Chicago's revival should not be judged merely by the manifest sparkle of the Loop and such districts as River North, the Gold Coast and Streeterville. A more telling indicator is the growth of population recorded in the most recent (2000) census: an increase of 4.0% for the city since 1990 (compared with 3.9% for Minneapolis, and losses of 5.4% for Cleveland, 7.5% for Detroit and 9.6% for Pittsburgh). Other signs of economic vigour include the arrival of Boeing, which moved its headquarters from Seattle to Chicago in 2001, the growth of the futures and derivatives markets embodied in the Chicago Mercantile Exchange and the Board of Trade, and the decision to expand O'Hare to ensure it keeps its place as the busiest (depending on the measurement) airport in the country....

So Chicago seems to have weathered its period of deindustrialisation and emerged looking pretty robust. Other cities still groping for life after manufacturing death and trying to restore hope to their citizens and to the benighted neighbourhoods in which they live would do well to see what they can learn from Chicago's experience. This survey will try to do the work for them. It will examine an American success story. Is it as good as it seems? How much of it depends on Chicago's peculiar circumstances? How much could be repeated elsewhere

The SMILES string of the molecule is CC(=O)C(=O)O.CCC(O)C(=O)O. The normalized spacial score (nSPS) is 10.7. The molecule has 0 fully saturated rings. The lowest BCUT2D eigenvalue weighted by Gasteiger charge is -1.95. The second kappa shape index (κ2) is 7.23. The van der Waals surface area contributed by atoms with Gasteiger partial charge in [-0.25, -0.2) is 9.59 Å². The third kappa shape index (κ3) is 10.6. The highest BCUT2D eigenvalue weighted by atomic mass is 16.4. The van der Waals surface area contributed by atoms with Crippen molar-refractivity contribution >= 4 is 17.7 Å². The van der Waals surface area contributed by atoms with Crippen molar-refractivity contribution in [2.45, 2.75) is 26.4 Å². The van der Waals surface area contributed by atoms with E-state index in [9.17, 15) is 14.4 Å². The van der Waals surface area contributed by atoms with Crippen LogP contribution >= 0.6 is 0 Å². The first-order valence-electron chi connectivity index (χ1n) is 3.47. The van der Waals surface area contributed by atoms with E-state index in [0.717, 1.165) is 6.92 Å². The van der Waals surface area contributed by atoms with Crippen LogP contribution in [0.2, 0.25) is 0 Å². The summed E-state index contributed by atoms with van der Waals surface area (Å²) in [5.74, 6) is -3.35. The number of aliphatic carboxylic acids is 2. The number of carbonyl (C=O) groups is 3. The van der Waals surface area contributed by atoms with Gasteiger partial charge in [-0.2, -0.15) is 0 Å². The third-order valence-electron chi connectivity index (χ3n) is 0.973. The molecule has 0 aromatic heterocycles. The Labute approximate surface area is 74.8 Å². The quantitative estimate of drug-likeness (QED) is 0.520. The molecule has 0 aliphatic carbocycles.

The survey suggests four reasons for Chicago's rebirth:
1) Geographical advantages unique to Chicago (Lake Michigan, being the largest city in the Midwest);

2) Immigration:

Though Latinos are individually poorer than other Chicagoans, their collective household income of $20 billion a year makes up nearly 10% of the six-county area's total. The sales-tax revenues generated in the shops of Little Village's 26th Street are, it is said, greater than those of any other retail corridor in Chicago but Magnificent Mile. Latinos are also a driving force in the region's property market.